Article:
April 8, 2015 - 1:41 pm
By Kris Monteith | Acting Bureau Chief, Consumer and Governmental Affairs Bureau

Combatting smart phone theft is a multi-faceted challenge that requires the efforts of and coordination among industry, consumers, law enforcement and others.  Part of the equation is enforcing the rules the FCC has in place today to protect private customer information.  Second, we must continue to inform consumers of ways to guard against phone theft.  And lastly, we can continue to adopt policies to discourage cell phone theft by preventing re-use.

The FCC has been proactive and strong in its enforcement of our consumer privacy rules.  Just today, the Bureau announced a record-breaking settlement with AT&T to settle an investigation into a data breach that affected nearly 280,000 consumers.  Read more about the settlement: here.

To discourage re-use of stolen devices, Chairman Wheeler has encouraged the industry to make lock/wipe/restore functionality operational by default on all devices.  To help guide us in future policy efforts, Commission’s Technology Advisory Committee compiled a report on smart device theft prevention.

Consumers are encouraged to take the following actions to avoid becoming a victim of smart device theft: 

  • Take some time to familiarize yourself with the anti-theft features available through your smart device.  Besides passwords, new devices typically offer the ability to remotely lock a device and even delete personal data.
  • Protect your device by setting a strong password or PIN or take advantage of newer features such as fingerprint or other biometric identification features.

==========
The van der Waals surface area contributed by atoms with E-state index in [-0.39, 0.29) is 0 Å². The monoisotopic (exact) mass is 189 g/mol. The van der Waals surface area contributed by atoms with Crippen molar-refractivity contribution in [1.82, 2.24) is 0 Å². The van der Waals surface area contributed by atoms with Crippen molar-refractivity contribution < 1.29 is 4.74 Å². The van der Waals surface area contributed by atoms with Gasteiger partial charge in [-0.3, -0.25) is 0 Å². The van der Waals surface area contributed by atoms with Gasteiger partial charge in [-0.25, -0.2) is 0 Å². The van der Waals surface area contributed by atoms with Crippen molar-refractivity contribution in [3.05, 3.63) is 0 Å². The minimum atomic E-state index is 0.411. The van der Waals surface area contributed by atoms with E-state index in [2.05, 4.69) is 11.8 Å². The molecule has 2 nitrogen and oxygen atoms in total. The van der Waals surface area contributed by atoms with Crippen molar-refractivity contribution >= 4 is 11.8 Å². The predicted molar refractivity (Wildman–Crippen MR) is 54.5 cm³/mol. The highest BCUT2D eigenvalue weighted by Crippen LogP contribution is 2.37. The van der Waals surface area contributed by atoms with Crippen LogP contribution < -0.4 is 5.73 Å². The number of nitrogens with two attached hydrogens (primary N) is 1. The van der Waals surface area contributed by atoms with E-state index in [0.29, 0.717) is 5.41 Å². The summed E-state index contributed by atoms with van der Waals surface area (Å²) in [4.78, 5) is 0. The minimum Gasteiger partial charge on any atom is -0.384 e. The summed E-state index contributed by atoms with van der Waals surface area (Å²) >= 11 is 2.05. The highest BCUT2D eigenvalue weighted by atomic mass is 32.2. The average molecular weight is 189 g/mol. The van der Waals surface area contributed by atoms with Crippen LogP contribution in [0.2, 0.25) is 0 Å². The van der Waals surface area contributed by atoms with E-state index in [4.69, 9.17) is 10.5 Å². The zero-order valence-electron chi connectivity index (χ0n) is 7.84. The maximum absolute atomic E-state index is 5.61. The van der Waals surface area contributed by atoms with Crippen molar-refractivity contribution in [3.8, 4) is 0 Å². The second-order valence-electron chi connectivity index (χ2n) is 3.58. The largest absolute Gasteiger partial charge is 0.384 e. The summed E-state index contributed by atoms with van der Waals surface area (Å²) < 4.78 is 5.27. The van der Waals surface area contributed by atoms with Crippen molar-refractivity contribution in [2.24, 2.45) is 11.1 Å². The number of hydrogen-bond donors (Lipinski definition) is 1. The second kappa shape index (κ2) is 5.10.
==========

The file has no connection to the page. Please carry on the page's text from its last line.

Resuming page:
• Pay attention to your surroundings.
  • Do not lend your mobile device to a stranger.
  • Do not leave your mobile device unattended.
  • Always back up data.
  • Install anti-theft software that offers additional security features beyond standard pre-installed device options.

Most importantly, record your device’s unique identifier, also known as its IMEI or MEIDnumber (tips for doing this are available here).  If your device is lost or stolen, provide this information to your wireless carrier, as well as to local law enforcement, and ask that the device be added to its blacklist.

By adopting these few simple measures, you can help protect yourself and your personal information from smart device theft.  Remember, if you are a victim of smart device theft, contact your service provider and report the theft to the police immediately.  And never try to recover a stolen smart device alone.